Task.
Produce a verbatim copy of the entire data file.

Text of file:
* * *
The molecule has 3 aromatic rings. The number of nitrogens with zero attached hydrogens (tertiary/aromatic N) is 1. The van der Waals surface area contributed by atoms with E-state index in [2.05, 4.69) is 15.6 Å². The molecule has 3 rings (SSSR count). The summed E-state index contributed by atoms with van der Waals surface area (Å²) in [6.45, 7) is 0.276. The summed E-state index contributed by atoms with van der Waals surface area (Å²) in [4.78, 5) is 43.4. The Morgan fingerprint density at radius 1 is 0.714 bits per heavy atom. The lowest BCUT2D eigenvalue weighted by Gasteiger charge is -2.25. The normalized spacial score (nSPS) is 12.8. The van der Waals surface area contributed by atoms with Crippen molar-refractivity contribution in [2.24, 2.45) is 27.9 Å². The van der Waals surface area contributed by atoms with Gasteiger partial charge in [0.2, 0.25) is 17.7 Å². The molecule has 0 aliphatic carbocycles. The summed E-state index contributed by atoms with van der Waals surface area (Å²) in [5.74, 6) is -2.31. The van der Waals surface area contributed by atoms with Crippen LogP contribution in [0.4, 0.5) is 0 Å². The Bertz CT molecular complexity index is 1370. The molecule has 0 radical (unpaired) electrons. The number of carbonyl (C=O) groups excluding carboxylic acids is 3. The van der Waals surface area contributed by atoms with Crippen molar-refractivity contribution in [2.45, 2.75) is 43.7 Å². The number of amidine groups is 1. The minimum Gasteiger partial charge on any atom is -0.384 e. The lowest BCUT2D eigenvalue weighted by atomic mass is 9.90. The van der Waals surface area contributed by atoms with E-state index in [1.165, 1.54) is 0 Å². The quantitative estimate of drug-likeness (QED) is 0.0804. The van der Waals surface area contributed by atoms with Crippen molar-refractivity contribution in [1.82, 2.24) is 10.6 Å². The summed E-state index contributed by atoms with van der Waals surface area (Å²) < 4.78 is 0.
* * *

The molecule has 3 aromatic rings. The number of nitrogens with zero attached hydrogens (tertiary/aromatic N) is 1. The van der Waals surface area contributed by atoms with E-state index in [2.05, 4.69) is 15.6 Å². The molecule has 3 rings (SSSR count). The summed E-state index contributed by atoms with van der Waals surface area (Å²) in [6.45, 7) is 0.276. The summed E-state index contributed by atoms with van der Waals surface area (Å²) in [4.78, 5) is 43.4. The Morgan fingerprint density at radius 1 is 0.714 bits per heavy atom. The lowest BCUT2D eigenvalue weighted by Gasteiger charge is -2.25. The normalized spacial score (nSPS) is 12.8. The van der Waals surface area contributed by atoms with Crippen molar-refractivity contribution in [2.24, 2.45) is 27.9 Å². The van der Waals surface area contributed by atoms with Gasteiger partial charge in [0.2, 0.25) is 17.7 Å². The molecule has 0 aliphatic carbocycles. The summed E-state index contributed by atoms with van der Waals surface area (Å²) in [5.74, 6) is -2.31. The van der Waals surface area contributed by atoms with Crippen LogP contribution in [0.4, 0.5) is 0 Å². The Bertz CT molecular complexity index is 1370. The molecule has 0 radical (unpaired) electrons. The number of carbonyl (C=O) groups excluding carboxylic acids is 3. The van der Waals surface area contributed by atoms with Crippen molar-refractivity contribution in [2.45, 2.75) is 43.7 Å². The number of amidine groups is 1. The minimum Gasteiger partial charge on any atom is -0.384 e. The lowest BCUT2D eigenvalue weighted by atomic mass is 9.90. The van der Waals surface area contributed by atoms with E-state index in [1.165, 1.54) is 0 Å². The quantitative estimate of drug-likeness (QED) is 0.0804. The van der Waals surface area contributed by atoms with Crippen molar-refractivity contribution in [1.82, 2.24) is 10.6 Å². The summed E-state index contributed by atoms with van der Waals surface area (Å²) < 4.78 is 0.